Paul McLaughlin, State University of New York–Geneseo, published “Climate Change, Adaptation, and Vulnerability: Reconceptualizing Societal-Environment Interaction Within a Socially Constructed Adaptive Landscape” in the September 2011 issue of Organization & Environment.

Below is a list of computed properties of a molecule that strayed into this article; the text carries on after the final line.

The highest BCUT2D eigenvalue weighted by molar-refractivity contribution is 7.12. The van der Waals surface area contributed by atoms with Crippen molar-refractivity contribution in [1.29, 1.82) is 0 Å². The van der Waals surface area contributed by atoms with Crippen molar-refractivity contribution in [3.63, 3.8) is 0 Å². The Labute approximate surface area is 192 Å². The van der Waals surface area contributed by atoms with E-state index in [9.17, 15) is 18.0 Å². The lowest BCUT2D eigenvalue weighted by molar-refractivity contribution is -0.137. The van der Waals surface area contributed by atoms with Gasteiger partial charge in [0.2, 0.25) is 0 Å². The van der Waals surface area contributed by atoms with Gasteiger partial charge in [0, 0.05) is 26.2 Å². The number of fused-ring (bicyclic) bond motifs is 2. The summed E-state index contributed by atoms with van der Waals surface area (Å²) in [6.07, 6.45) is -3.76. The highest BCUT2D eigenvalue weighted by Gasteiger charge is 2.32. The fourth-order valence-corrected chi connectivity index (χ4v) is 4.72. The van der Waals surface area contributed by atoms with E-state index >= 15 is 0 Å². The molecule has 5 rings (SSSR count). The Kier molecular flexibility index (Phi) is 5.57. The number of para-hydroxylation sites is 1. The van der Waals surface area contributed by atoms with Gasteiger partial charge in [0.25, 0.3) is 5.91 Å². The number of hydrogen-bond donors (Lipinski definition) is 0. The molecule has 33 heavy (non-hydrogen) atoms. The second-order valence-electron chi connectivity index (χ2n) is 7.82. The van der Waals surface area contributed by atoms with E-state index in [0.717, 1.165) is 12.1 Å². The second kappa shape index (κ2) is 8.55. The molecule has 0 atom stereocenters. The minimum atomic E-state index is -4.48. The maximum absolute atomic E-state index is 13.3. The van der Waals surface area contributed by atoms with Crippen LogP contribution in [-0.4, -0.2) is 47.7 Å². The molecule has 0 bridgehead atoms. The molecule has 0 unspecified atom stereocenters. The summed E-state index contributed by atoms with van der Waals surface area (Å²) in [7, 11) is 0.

This article reconceptualizes current analyses of adaptation and vulnerability to climate change within an evolutionary theory of social change premised on the concept of a socially constructed adaptive landscape. The latter describes a negotiated and contested fitness terrain. Individual and corporate actors simultaneously adapt to and actively manipulate this terrain by using alternative collective action frames, mobilizing resources, and creating or exploiting political opportunities in order to legitimate or delegitimate social structures and their associated technologies at various levels of analysis. Adaptation is conceptualized as occurring through homeostatic, developmental, rational choice, and populational mechanisms. Vulnerability results from the adaptive failure of social structures sustaining individual and collective health, livelihood, and well-being. This framework combines organizational sociologists’ insights into structure–environment interaction; constructionists’ attention to agency, language, culture, and values; and political ecologists’ concerns with power, inequality, and processes of marginalization.
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